Being overwhelmingly pro-tech is one of the main factors contributing to TheSoul Publishing’s success, as it allows us to run an efficient distributed business. And having a vast product suite built around both third-party and proprietary data allows us to apply that data across the entire business. In other words, data can help facilitate all sorts of interactions ranging from how emails are exchanged and projects are managed, to the way reports are submitted and our content is created.
Our goal is to create a synergy between the technology and our employees in a way that optimizes human work, leaving most challenging, custom and creative tasks to our colleagues while helping teams automate everything else to a point where they are at peak efficiency.
TVT: How does analysis of social media play into driving content for clients?
AM: Over the years, we’ve been able to develop a strong understanding of what works across social media channels by examining the performance of our own content. We have a pretty good idea about what will inspire likes, shares or conversations based on the data and analytical insights these social platforms share with their creators. We are able to blend our experience with this data to produce new content, looking back to see what’s been successful in the past and building on those learnings to ride current trends.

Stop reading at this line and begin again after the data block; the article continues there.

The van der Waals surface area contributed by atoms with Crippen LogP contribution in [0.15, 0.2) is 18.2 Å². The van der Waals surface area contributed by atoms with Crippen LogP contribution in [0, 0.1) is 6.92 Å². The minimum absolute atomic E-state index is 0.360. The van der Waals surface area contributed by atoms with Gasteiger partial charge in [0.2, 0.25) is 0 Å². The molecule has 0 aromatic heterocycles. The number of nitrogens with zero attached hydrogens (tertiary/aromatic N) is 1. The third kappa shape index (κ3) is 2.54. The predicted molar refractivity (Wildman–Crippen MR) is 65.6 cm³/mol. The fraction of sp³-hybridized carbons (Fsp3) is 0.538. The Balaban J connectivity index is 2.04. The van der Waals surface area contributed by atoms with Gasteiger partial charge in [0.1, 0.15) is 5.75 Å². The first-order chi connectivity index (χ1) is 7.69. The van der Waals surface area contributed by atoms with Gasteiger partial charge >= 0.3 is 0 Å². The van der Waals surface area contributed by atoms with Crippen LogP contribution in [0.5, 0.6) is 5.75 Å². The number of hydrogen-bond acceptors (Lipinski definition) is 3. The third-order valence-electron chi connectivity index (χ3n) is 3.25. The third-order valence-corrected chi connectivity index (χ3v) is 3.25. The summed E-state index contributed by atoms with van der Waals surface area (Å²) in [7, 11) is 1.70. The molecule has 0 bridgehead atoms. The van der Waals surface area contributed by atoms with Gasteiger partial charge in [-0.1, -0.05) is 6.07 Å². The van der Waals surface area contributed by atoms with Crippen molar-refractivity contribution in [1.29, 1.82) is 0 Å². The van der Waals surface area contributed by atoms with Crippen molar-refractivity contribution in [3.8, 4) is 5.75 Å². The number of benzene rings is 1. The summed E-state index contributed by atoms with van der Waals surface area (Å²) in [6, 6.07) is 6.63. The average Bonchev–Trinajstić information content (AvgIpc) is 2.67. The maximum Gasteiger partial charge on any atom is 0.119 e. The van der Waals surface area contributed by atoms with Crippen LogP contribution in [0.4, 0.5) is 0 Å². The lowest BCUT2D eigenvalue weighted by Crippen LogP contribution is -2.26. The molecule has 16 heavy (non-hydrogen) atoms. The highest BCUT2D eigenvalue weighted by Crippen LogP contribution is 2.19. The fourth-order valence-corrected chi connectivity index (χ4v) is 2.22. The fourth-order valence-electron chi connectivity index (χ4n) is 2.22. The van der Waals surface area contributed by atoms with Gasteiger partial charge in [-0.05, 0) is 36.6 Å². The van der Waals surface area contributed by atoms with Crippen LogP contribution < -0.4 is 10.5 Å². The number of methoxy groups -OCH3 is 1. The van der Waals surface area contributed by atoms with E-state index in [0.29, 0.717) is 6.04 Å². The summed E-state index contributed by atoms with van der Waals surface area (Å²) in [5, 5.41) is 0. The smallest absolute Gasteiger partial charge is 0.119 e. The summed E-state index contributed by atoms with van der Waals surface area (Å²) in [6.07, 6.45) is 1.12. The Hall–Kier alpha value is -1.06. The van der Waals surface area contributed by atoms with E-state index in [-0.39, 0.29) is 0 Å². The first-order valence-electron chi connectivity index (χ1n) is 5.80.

Through this approach, we can make recommendations about what type of content to develop and what will resonate with the desired audience, while also taking into account each channels’ own brand identity. On top of that, we’ve accumulated tons of insights and best practices over the years, which allows us to be fairly successful when it comes to predicting the future performance of the content we’re producing.
TVT: The media industry has taken a massive hit as brands look to economize during COVID-19 and advertising revenue declines, yet TheSoul Publishing company is growing. How?
AM: The ad revenue decline was very short-term, and has started to see some recovery in the second half of this year. We’re now seeing increased viewership compared to pre-COVID, and stabilized ad demand, both of which have translated into business growth.
But whether or not the market is favorable, it goes back to the flexible technology and processes put into place that enable us to produce more than 500 original videos per month. With the demand for fun and inspiring DIY content at an all-time high, our strategy has been validated as we’ve reached nearly half a billion subscribers on YouTube this year. Interest in channels like 5-Minute Crafts to Bright Side to Slick Slime Sam has spiked, and our diverse portfolio of highly successful channels continues to experience demand and enthusiasm.
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Phil Kurz is a contributing editor to TV Tech. He has written about TV and video technology for more than 30 years and served as editor of three leading industry magazines. He earned a Bachelor of Journalism and a Master’s Degree in Journalism from the University of Missouri-Columbia School of Journalism.